Browse on keywords: legume seed
Search results on 06/18/13
395. Anon.. undated. Soil conservation with adapted legumes and grasses.. .
Discussed planting and mangement of legumes and grasses; sweetclover for pasture, hay or green manure; sweetclover seed production.
863. Bird, K.. 1955. Marketing forage seeds.. ID Agr. Expt. Sta. Bull. #248 Combined Series.
Alfalfa seed yields 110 lb/ac; red clover yields 250 lb/ac; discusses supply and demand, storage. T: price fluctuations, yield trends.
1104. Buchanan, S.C. and J.K. Whittaker. 1980. Grass and legume seed production in the Northwest: Present situattion.. Pacific Northwest Regional Commission..
A conventional economic analysis. However, consideration of the low input nature of this crop is provided in the section Future Production Issues. "One reason for the low per acre costs of grass and legume seed production is the small resource requirements." Although this report does not include the potential of grass and legume seed production for dryland wheat/pea areas, it does provide a good overview of economic considerations for production. T: Cost of production per acre for various crops.
1540. Davis, J.B.. 1988. Winter rapeseed (Brassica napus) with differential levels of glucosinolates evaluated to suppress Aphanomyces root rot.. M.S. Thesis.
Winter rapeseed (Brassica napus) with differential levels of glucosinolates were evaluated as a green manure crop to suppress Aphanomyces root rot of peas.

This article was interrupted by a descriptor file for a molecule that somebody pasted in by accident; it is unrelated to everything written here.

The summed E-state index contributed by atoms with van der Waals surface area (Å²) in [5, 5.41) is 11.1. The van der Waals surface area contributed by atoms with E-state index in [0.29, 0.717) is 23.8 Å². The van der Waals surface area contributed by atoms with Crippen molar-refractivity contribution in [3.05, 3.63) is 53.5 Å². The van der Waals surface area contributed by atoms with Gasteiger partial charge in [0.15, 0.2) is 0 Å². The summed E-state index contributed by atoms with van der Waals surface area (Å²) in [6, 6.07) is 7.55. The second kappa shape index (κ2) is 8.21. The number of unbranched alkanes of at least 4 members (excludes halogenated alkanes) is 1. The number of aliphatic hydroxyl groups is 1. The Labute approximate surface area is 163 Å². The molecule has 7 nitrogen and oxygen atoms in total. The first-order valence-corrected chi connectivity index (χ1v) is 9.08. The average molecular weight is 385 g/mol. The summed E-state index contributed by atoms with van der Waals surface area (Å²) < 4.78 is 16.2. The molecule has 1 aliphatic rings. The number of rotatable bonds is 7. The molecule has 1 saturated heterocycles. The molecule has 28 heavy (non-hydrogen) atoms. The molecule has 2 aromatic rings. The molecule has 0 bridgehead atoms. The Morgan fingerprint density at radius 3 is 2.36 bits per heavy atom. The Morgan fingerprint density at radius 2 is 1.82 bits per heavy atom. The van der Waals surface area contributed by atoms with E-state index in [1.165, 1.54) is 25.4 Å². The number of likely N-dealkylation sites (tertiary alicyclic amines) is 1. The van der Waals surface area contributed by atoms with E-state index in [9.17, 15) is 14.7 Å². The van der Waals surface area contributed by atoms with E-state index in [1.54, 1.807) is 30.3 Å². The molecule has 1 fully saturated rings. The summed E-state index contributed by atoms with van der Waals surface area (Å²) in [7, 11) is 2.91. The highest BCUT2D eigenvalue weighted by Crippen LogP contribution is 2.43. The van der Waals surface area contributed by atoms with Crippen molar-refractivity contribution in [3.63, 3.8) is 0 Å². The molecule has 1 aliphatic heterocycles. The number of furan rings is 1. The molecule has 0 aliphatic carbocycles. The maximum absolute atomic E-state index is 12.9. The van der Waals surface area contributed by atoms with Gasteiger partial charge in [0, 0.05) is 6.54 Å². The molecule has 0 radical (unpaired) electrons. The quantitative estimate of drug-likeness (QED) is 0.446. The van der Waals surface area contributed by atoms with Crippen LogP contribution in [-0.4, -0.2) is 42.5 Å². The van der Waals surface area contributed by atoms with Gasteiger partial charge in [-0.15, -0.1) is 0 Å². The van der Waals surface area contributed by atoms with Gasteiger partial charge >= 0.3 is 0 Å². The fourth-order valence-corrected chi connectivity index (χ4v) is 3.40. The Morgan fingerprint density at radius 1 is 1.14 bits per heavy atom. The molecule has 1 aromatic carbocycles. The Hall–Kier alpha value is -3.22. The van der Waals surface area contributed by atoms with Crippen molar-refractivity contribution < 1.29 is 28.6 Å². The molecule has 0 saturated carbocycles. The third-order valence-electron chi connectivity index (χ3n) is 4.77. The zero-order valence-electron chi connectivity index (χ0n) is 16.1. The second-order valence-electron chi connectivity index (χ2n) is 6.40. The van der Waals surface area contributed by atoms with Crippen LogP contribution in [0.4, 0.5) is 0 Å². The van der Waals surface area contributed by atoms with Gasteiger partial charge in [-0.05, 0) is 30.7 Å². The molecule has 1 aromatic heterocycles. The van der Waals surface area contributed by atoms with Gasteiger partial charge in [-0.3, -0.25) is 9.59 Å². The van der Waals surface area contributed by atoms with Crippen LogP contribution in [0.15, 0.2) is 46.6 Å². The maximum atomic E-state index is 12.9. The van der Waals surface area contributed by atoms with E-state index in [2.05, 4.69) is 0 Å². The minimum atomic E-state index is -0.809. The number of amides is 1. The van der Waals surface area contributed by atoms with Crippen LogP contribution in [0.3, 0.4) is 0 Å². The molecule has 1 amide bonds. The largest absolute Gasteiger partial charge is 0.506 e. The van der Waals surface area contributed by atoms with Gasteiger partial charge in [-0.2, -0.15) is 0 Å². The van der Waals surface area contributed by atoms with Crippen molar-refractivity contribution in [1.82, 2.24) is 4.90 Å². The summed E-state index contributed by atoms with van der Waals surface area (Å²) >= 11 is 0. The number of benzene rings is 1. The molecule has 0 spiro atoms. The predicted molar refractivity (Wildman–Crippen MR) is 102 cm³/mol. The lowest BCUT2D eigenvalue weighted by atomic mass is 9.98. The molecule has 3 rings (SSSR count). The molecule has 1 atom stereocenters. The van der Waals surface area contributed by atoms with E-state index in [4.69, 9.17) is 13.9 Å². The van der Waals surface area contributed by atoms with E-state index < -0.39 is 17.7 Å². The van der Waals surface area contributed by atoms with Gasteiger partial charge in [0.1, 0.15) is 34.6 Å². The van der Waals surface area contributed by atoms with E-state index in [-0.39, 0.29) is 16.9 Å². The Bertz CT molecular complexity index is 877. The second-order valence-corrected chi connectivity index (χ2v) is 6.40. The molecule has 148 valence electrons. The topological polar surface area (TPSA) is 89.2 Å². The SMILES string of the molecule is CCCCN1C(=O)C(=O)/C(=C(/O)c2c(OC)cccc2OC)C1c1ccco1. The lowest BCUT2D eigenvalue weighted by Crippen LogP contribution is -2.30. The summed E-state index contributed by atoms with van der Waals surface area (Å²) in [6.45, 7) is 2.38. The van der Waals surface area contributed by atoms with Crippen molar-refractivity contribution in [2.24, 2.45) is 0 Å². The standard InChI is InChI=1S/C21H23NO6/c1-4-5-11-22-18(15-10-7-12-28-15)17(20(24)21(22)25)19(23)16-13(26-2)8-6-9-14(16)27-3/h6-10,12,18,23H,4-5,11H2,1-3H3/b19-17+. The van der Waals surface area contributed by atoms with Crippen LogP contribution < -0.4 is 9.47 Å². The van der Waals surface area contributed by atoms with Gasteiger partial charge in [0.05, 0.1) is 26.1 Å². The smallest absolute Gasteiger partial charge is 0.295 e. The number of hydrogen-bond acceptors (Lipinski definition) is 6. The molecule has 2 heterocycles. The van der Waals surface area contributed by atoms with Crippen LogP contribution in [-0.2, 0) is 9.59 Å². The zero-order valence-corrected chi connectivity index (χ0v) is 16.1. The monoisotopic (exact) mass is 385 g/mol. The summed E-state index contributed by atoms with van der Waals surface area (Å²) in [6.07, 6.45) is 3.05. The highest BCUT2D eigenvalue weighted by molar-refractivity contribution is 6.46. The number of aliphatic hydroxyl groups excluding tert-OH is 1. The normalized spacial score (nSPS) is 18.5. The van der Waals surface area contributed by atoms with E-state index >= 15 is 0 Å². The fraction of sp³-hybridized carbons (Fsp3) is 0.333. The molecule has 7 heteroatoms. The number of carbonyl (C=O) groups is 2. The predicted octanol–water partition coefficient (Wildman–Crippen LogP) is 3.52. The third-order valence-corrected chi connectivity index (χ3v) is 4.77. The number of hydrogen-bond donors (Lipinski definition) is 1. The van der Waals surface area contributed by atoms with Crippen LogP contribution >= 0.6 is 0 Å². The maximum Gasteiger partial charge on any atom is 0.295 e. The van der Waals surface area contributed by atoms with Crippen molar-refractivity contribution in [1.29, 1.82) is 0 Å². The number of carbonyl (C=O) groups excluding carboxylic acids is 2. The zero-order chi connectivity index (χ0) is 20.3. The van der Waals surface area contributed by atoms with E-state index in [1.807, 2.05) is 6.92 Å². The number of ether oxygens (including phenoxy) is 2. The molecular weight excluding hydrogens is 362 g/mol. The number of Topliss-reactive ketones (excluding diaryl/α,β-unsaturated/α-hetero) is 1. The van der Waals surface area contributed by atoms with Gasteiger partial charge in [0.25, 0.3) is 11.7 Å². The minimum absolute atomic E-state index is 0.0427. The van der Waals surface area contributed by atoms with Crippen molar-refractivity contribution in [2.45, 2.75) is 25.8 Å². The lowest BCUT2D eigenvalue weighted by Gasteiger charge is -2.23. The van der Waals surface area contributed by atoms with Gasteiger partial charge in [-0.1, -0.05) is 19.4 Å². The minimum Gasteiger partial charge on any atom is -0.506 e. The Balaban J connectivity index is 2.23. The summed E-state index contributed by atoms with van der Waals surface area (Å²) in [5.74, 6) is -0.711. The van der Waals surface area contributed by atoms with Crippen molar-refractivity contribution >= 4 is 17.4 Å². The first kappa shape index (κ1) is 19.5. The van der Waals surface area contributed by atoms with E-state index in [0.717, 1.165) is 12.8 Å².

2080. French, H.T.. 1902. Some grasses and clovers and how to grow them in Idaho.. ID Agr. Expt. Sta. Bull #33.
"Where grass is not grown, or cannot be grown, there is little hope for permanent agricultural operations." p.1 - orchard grass - best all-around; not dryland; Canada bluegrass, brome grass (2-4T/ac); no nurse crop suggested. Growing grass for seed.
3338. Jacob, I.. 1989. Grass seed industry poised for growth explosion.. Capitol Press, Salem, OR.
Growing demand for grass seed; need research on straw utilization. Oregon has doubled grass seed sales in the past 5 years.
6469. Smith, H.A., C. Rust, and D. Baldridge. 1989. Montana specialty crop dealer resource list.. MSU Extension Service EB41.
This lists commercial dealers in Montana who buy and/or sell the following specialty crops: alfalfa, Austrian winter peas, berseem clover, black medic, buckwheat, chickpeas, crambe, dry edible beans, fababeans, flax, lentils, lupin, millet, mustard, rapeseed, safflower, sunflower, spelt, teff, triticale, winter rye. Listed is the location, company name, whether they contract or buy on spot, and whether they buy or sell seed.
6518. Smith, S.C., D.F. Bezdicek, R.F. Turco, and H.H. Cheng. 1987. Seasonal N2 fixation by cool-season pulses based on several 15N methods.. Plant Soil 97:3-13.
Used 15N to determine N2 fixation by fababean, lentil, Alaska pea, Austrian winter pea, blue lupin, and chickpea. Mean seasonal N2 fixation by fababean, lentil, and AWP was near 80 kg N/ha, pea and lupin near 60 kg N/ha, and chickpea less than 10 kg N/ha. The net effects on the soil N pool ranged from 70 kg N/ha input by lentil to a removal of 48 kg N/ha by chickpea. Pulse crops often remove more N in the seed than they fix, leaving a deficit for the next crop. T: legume DM, total plant N, seed yield, seed N; N fixation values by different methods.
6562. Cooper, C.S., R.L. Ditterline, and L.E. Welty. 1979. Seed size and seeding rate effects upon stand density and yield of alfalfa.. Agron. J. 71:83-85.
6892. Turkington, R.A. and P.B. Cavers. 1978. Reproductive strategies and growth patterns in four legumes.. Can. J. Botany 56:413-416.
Four legumes (alfalfa, black medic, red clover, white clover) were studied for their comparative reproductive strategies. Black medic was the first to flower and had produced seeds after only 9 weeks. Medic allocated 30% of its biomass to seed production. Alfalfa allocated about 65% of its total biomass dry weight to root production. These were the two extremes, with the clovers falling in between.